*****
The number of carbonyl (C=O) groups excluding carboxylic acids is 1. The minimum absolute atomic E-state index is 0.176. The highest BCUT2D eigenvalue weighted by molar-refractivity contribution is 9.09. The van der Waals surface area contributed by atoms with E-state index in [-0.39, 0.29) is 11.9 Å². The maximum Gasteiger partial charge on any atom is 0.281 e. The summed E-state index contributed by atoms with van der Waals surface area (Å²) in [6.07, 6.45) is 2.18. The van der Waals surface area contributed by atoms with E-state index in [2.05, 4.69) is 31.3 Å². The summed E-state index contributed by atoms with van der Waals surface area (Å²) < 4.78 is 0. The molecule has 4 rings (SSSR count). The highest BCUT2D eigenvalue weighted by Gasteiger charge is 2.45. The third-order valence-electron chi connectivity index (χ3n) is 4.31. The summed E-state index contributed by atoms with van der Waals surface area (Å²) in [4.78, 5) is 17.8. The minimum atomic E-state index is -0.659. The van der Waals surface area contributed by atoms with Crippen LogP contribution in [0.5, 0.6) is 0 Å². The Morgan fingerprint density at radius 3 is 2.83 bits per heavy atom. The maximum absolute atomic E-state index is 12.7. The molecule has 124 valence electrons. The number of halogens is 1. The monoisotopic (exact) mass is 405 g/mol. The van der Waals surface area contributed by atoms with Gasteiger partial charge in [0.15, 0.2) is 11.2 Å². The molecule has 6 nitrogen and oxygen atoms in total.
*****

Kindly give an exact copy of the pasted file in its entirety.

The number of carbonyl (C=O) groups excluding carboxylic acids is 1. The minimum absolute atomic E-state index is 0.176. The highest BCUT2D eigenvalue weighted by molar-refractivity contribution is 9.09. The van der Waals surface area contributed by atoms with E-state index in [-0.39, 0.29) is 11.9 Å². The maximum Gasteiger partial charge on any atom is 0.281 e. The summed E-state index contributed by atoms with van der Waals surface area (Å²) in [6.07, 6.45) is 2.18. The van der Waals surface area contributed by atoms with E-state index in [2.05, 4.69) is 31.3 Å². The summed E-state index contributed by atoms with van der Waals surface area (Å²) < 4.78 is 0. The molecule has 4 rings (SSSR count). The highest BCUT2D eigenvalue weighted by Gasteiger charge is 2.45. The third-order valence-electron chi connectivity index (χ3n) is 4.31. The summed E-state index contributed by atoms with van der Waals surface area (Å²) in [4.78, 5) is 17.8. The minimum atomic E-state index is -0.659. The van der Waals surface area contributed by atoms with Crippen LogP contribution in [0.5, 0.6) is 0 Å². The Morgan fingerprint density at radius 3 is 2.83 bits per heavy atom. The maximum absolute atomic E-state index is 12.7. The molecule has 124 valence electrons. The number of halogens is 1. The monoisotopic (exact) mass is 405 g/mol. The van der Waals surface area contributed by atoms with Gasteiger partial charge in [0.15, 0.2) is 11.2 Å². The molecule has 6 nitrogen and oxygen atoms in total.